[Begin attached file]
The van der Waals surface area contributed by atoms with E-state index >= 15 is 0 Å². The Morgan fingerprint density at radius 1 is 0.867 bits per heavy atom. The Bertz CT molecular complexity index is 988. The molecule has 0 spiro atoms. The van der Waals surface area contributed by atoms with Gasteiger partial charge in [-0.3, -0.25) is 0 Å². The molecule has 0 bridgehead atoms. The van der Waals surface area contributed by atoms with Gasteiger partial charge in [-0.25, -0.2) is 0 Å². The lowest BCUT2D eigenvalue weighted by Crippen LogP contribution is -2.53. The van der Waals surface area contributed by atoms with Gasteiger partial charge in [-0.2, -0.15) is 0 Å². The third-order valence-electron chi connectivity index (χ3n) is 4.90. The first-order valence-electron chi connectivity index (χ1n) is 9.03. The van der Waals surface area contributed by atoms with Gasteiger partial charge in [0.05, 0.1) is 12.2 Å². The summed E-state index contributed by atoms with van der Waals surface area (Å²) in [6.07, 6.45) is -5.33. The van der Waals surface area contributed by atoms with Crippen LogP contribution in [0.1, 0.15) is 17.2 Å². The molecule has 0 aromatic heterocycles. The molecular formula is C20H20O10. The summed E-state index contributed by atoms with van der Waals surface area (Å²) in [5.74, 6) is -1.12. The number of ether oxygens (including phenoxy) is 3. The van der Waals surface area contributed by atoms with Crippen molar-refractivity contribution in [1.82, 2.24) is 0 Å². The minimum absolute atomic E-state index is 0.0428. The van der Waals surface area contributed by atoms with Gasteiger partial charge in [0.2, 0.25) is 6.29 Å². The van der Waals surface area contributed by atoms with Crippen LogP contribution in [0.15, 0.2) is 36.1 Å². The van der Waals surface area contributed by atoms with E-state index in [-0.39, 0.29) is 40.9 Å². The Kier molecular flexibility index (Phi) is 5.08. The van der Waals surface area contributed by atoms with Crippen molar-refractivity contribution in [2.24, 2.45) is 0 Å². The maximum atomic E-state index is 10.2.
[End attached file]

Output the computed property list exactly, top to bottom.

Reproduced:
The van der Waals surface area contributed by atoms with E-state index >= 15 is 0 Å². The Morgan fingerprint density at radius 1 is 0.867 bits per heavy atom. The Bertz CT molecular complexity index is 988. The molecule has 0 spiro atoms. The van der Waals surface area contributed by atoms with Gasteiger partial charge in [-0.3, -0.25) is 0 Å². The molecule has 0 bridgehead atoms. The van der Waals surface area contributed by atoms with Gasteiger partial charge in [-0.25, -0.2) is 0 Å². The lowest BCUT2D eigenvalue weighted by Crippen LogP contribution is -2.53. The van der Waals surface area contributed by atoms with Gasteiger partial charge in [-0.2, -0.15) is 0 Å². The third-order valence-electron chi connectivity index (χ3n) is 4.90. The first-order valence-electron chi connectivity index (χ1n) is 9.03. The van der Waals surface area contributed by atoms with Gasteiger partial charge in [0.05, 0.1) is 12.2 Å². The summed E-state index contributed by atoms with van der Waals surface area (Å²) in [6.07, 6.45) is -5.33. The van der Waals surface area contributed by atoms with Crippen LogP contribution in [0.1, 0.15) is 17.2 Å². The molecule has 0 aromatic heterocycles. The molecular formula is C20H20O10. The summed E-state index contributed by atoms with van der Waals surface area (Å²) in [5.74, 6) is -1.12. The number of ether oxygens (including phenoxy) is 3. The van der Waals surface area contributed by atoms with Crippen molar-refractivity contribution in [1.82, 2.24) is 0 Å². The minimum absolute atomic E-state index is 0.0428. The van der Waals surface area contributed by atoms with Gasteiger partial charge in [0.2, 0.25) is 6.29 Å². The van der Waals surface area contributed by atoms with Crippen LogP contribution in [0.15, 0.2) is 36.1 Å². The van der Waals surface area contributed by atoms with E-state index in [-0.39, 0.29) is 40.9 Å². The Kier molecular flexibility index (Phi) is 5.08. The van der Waals surface area contributed by atoms with Crippen molar-refractivity contribution in [2.24, 2.45) is 0 Å². The maximum atomic E-state index is 10.2.